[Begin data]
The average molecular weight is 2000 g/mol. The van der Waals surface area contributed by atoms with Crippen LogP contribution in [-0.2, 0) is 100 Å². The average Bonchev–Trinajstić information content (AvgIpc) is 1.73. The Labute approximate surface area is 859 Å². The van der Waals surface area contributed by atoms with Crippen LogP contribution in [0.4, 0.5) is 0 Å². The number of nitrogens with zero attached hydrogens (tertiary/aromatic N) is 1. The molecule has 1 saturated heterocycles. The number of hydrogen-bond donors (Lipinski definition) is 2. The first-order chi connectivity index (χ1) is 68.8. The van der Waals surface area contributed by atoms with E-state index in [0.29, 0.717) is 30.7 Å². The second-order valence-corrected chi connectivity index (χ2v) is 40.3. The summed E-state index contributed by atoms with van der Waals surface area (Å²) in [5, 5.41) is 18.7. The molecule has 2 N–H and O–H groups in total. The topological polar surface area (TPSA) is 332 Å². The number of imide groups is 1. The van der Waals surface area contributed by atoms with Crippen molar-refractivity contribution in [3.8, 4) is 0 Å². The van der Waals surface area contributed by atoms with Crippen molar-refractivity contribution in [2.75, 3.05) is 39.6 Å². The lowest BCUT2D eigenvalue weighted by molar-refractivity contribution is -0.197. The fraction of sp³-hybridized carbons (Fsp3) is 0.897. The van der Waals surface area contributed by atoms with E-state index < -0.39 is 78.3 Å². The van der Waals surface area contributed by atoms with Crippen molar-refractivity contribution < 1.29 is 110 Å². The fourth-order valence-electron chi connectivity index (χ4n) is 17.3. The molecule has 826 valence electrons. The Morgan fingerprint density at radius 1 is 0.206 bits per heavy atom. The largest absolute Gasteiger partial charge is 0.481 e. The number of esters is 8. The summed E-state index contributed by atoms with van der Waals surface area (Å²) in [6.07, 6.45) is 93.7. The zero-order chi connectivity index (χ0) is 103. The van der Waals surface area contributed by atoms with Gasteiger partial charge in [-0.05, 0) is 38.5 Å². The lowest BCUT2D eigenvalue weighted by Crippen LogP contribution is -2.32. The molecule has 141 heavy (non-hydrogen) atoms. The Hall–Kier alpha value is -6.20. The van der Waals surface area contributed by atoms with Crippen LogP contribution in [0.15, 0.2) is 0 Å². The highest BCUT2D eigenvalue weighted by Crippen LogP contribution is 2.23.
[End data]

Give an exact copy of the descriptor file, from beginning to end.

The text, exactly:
The average molecular weight is 2000 g/mol. The van der Waals surface area contributed by atoms with Crippen LogP contribution in [-0.2, 0) is 100 Å². The average Bonchev–Trinajstić information content (AvgIpc) is 1.73. The Labute approximate surface area is 859 Å². The van der Waals surface area contributed by atoms with Crippen LogP contribution in [0.4, 0.5) is 0 Å². The number of nitrogens with zero attached hydrogens (tertiary/aromatic N) is 1. The molecule has 1 saturated heterocycles. The number of hydrogen-bond donors (Lipinski definition) is 2. The first-order chi connectivity index (χ1) is 68.8. The van der Waals surface area contributed by atoms with E-state index in [0.29, 0.717) is 30.7 Å². The second-order valence-corrected chi connectivity index (χ2v) is 40.3. The summed E-state index contributed by atoms with van der Waals surface area (Å²) in [5, 5.41) is 18.7. The molecule has 2 N–H and O–H groups in total. The topological polar surface area (TPSA) is 332 Å². The number of imide groups is 1. The van der Waals surface area contributed by atoms with Crippen molar-refractivity contribution in [3.8, 4) is 0 Å². The van der Waals surface area contributed by atoms with Crippen molar-refractivity contribution in [2.75, 3.05) is 39.6 Å². The lowest BCUT2D eigenvalue weighted by molar-refractivity contribution is -0.197. The fraction of sp³-hybridized carbons (Fsp3) is 0.897. The van der Waals surface area contributed by atoms with E-state index < -0.39 is 78.3 Å². The van der Waals surface area contributed by atoms with Crippen molar-refractivity contribution < 1.29 is 110 Å². The fourth-order valence-electron chi connectivity index (χ4n) is 17.3. The molecule has 826 valence electrons. The Morgan fingerprint density at radius 1 is 0.206 bits per heavy atom. The largest absolute Gasteiger partial charge is 0.481 e. The number of esters is 8. The summed E-state index contributed by atoms with van der Waals surface area (Å²) in [6.07, 6.45) is 93.7. The zero-order chi connectivity index (χ0) is 103. The van der Waals surface area contributed by atoms with Gasteiger partial charge in [-0.05, 0) is 38.5 Å². The lowest BCUT2D eigenvalue weighted by Crippen LogP contribution is -2.32. The molecule has 141 heavy (non-hydrogen) atoms. The Hall–Kier alpha value is -6.20. The van der Waals surface area contributed by atoms with Crippen LogP contribution in [0.15, 0.2) is 0 Å². The highest BCUT2D eigenvalue weighted by Crippen LogP contribution is 2.23.